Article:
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Muhammad Ahmed Khan: SmartRehab: Design and Development of Brain-Controlled Smart and Portable Rehabilitation Kit for Home-Based Stroke Recovery

Visiting Scholar or Visiting Postdoc Fellowships
Awarded in 2021

NOVO NORDISK FOUNDATION-SPONSORED VISITING SCHOLAR FELLOWSHIP RESEARCH PROJECT - 2021

Visiting Scholar: Muhammad Ahmed Khan (Technical University of Denmark)

Stanford Faculty Advisors: Kimford Meador (Neurology & Neurological Sciences), Maarten Lansberg (Neurology & Neurological Sciences and Neurosurgery), and Ada Poon (Electrical Engineering)

 

SmartRehab: Design and Development of Brain-Controlled Smart and Portable Rehabilitation Kit for Home-Based Stroke Recovery

In Muhammad's project, a pilot study has been presented to develop a portable, and wireless ‘BCI (Brain-Computer Interface) Controlled Home-based Rehabilitation Kit’ for upper limb rehabilitation of chronic phase stroke patients. The developed system will be mainly based on motor imagery and functional electrical stimulation (FES) based rehabilitation approaches. BCI is an emerging interdisciplinary field at the intersection of neuroscience and engineering that have the potential to improve the quality of life for individuals with post-stroke paralysis. In paralysis, stroke patients are unable to get signals from their motor cortex (part of the brain that controls movement) to their muscles. Hence, to restore their movements, the use of electrical stimulation is among the effective rehabilitation methods. In conventional therapy, the electrical stimulation is delivered manually by the therapist that limits the active participation of patient’s brain. Therefore, motor imagery based BCI systems are highly preferred, as they use patient’s brain signals to control the stimulation device, which allows a very effective training and promotes neural plasticity (recovery of brain network).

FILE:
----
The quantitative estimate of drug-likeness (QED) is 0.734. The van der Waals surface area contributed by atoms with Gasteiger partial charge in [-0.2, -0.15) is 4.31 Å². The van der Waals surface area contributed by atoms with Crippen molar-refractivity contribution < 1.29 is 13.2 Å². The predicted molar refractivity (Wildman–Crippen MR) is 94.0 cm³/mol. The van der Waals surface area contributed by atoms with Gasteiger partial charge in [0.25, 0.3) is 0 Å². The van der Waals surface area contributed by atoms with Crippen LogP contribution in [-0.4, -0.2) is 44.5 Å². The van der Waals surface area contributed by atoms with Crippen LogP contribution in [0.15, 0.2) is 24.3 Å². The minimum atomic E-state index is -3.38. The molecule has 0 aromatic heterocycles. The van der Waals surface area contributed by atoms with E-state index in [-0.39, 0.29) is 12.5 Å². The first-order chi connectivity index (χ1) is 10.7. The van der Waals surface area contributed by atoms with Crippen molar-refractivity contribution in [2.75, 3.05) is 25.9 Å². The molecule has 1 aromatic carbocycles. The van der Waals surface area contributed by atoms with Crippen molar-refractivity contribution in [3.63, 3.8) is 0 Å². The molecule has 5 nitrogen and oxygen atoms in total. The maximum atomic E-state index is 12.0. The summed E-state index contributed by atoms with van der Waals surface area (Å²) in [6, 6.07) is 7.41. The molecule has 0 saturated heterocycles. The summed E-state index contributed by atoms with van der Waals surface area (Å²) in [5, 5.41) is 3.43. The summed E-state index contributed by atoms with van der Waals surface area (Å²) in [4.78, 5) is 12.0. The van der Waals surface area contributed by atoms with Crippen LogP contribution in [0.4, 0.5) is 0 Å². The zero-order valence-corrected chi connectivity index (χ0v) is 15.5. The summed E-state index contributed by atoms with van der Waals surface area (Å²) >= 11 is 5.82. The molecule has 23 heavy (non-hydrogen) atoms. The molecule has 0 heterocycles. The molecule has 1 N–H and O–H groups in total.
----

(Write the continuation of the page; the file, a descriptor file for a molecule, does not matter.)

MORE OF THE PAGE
However, the current BCI based stroke rehabilitation systems are available only for clinical settings, and no existing system is completely portable and wireless. Hence, these limitations are overcome in the proposed system. Muhammad's project is inter/multidisciplinary and includes the development of brain signal processing algorithms, hardware prototype of electrical muscle stimulator, and software module along with the clinical pilot testing of the designed system on stroke patients. The project will have a significant societal impact as it provides a novel solution for health challenges associated with neural disability.